According to a 2014 article, surgical procedures are a large part of treating vaginal atresia. A surgeon will create a canal within the tissue between the rectum and the bladder.

There are two types of vaginoplasty a surgeon may perform:

  • Skin graft method: This involves taking skin from the buttocks and placing it over a mold to create the vagina. The surgeon will then make a small cut where the vagina should be and insert the mold. This makes the inside of the vagina.
  • Bowel vaginoplasty: This involves removing a part of the large colon. The surgeon will then close one end of the bowel and sew the colon onto the remnant of the vagina. This will serve as the vaginal opening. A surgeon will place a mold in the vagina for 3 days.

Alternatively, a surgeon may perform a pull-through vaginoplasty. A surgeon can stretch the existing part of the vagina to create an opening. This works best for gaps of less than 3 centimeters. Where the gap is bigger than this, a person may require a skin graft.

If vaginal atresia has not affected the uterus and ovaries, it may be possible for a person to conceive and have a baby. The authors of a 2020 case study noted that a person who underwent a vaginoplasty for vaginal atresia was able to have a child. They were also able to have a satisfying sex life.

Vaginal atresia occurs when the urogenital sinus fails to form the lower part of the vagina during fetal development.

A baby that has been born with vaginal atresia most often has one of the following syndromes:

Mayer-Rokitansky-Küster-Hauser syndrome (MRKH)

According to the National Organization of Rare Disorders (NORD), MRKH is a rare condition that affects females.

Healthcare professionals characterize the condition by the failure of the vagina and uterus to develop. People will still have a typical ovarian function and external genitalia.

Although research has supported the theory that MRKH is a genetic condition, it has not yet identified which genetic changes cause its development.

Bardet-Biedl syndrome

NORD notes that this genetic condition affects many parts of the body. People may experience:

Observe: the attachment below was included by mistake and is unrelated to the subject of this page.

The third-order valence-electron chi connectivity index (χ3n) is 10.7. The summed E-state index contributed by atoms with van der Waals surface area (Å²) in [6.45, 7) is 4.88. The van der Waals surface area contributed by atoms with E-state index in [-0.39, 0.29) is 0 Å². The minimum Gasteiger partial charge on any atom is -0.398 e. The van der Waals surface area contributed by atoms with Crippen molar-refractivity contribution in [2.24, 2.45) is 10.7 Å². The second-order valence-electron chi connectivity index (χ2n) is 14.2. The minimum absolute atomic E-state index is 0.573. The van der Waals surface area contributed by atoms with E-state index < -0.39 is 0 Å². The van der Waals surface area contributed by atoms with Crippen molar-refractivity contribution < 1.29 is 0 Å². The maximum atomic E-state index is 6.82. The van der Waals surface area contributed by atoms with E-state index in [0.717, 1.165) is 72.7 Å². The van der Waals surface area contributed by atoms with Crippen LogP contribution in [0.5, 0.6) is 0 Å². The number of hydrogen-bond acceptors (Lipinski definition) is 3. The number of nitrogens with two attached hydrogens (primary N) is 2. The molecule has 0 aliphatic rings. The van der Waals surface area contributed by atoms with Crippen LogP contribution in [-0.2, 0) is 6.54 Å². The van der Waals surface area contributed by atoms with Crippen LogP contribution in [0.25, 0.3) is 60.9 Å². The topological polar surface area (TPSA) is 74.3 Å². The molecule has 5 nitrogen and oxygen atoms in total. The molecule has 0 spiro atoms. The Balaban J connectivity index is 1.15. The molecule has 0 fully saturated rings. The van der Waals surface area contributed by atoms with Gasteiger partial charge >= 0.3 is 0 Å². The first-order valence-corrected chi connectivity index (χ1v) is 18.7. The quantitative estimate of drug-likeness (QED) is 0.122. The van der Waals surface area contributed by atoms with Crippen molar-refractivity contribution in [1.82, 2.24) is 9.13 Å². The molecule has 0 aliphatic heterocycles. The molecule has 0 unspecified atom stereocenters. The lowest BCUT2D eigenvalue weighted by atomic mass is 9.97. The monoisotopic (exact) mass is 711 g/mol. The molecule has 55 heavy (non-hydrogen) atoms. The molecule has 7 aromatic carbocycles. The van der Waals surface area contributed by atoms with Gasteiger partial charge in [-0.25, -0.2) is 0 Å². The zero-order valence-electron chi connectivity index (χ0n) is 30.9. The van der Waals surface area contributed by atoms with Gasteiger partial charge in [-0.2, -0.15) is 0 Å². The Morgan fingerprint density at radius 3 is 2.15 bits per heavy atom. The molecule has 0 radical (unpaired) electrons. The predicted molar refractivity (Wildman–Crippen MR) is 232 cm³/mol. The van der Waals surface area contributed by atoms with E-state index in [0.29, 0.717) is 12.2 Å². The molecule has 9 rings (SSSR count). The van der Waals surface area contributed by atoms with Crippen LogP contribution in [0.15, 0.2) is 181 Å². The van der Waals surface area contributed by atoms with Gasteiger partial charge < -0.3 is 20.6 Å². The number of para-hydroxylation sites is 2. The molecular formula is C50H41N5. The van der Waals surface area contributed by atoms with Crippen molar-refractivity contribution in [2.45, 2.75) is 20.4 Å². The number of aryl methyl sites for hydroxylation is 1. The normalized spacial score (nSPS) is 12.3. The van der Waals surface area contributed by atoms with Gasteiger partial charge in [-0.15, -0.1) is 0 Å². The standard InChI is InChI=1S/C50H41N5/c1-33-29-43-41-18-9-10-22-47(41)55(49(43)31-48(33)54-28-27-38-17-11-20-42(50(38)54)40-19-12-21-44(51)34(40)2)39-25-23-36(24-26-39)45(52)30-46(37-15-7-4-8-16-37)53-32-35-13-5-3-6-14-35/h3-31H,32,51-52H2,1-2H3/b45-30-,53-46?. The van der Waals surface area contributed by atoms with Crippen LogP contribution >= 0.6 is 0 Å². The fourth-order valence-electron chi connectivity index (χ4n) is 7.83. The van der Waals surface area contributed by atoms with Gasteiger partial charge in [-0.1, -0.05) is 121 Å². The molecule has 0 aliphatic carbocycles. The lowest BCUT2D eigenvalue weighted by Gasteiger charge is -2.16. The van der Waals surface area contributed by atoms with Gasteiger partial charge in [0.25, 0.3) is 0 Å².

• additional fingers or toes
  • loss of vision
  • having obesity around the waist
  • kidney issues
  • intellectual impairments

Fraser syndrome

This is another rare syndrome, and a person may experience:

  • blindness due to skin completely covering the eyes
  • hearing loss
  • missing openings, such as the anus or the vagina
  • kidney issues
  • problems with the voice box and lungs
  • umbilical hernia
  • learning difficulties

Fraser syndrome occurs due to changes to the FRAS1, FREM1, FREM2, or GRIP1 genes, which play a role in skin development and placement.

A person can undergo surgery to treat vaginal atresia. Risks of surgery include vaginal stenosis or partial blockage, which may require more surgery to correct. Vaginal stenosis is when the vagina narrows and shortens due to the development of fibrous tissue.

Depending on the severity of the condition, a person may still be able to have children if they choose to.

Vaginal atresia does not typically affect the outer genitalia. The clitoris should still be intact, and a person will be able to have a satisfying sex life.

Vaginal atresia occurs when the urogenital sinus does not form the lower part of the vagina during fetal development.

It may or may not affect the uterus, ovaries, and fallopian tubes.

Symptoms include a lack of menstruation, abdominal pain, and a dimple or pouch where the vagina should be. A person may also experience a pelvic mass filled with menstruation blood.

A person can undergo surgery to treat vaginal atresia. Nonsurgical methods include self-dilation.

After treatment and depending on the severity of the condition, a person may still be able to give birth and have a satisfying sex life.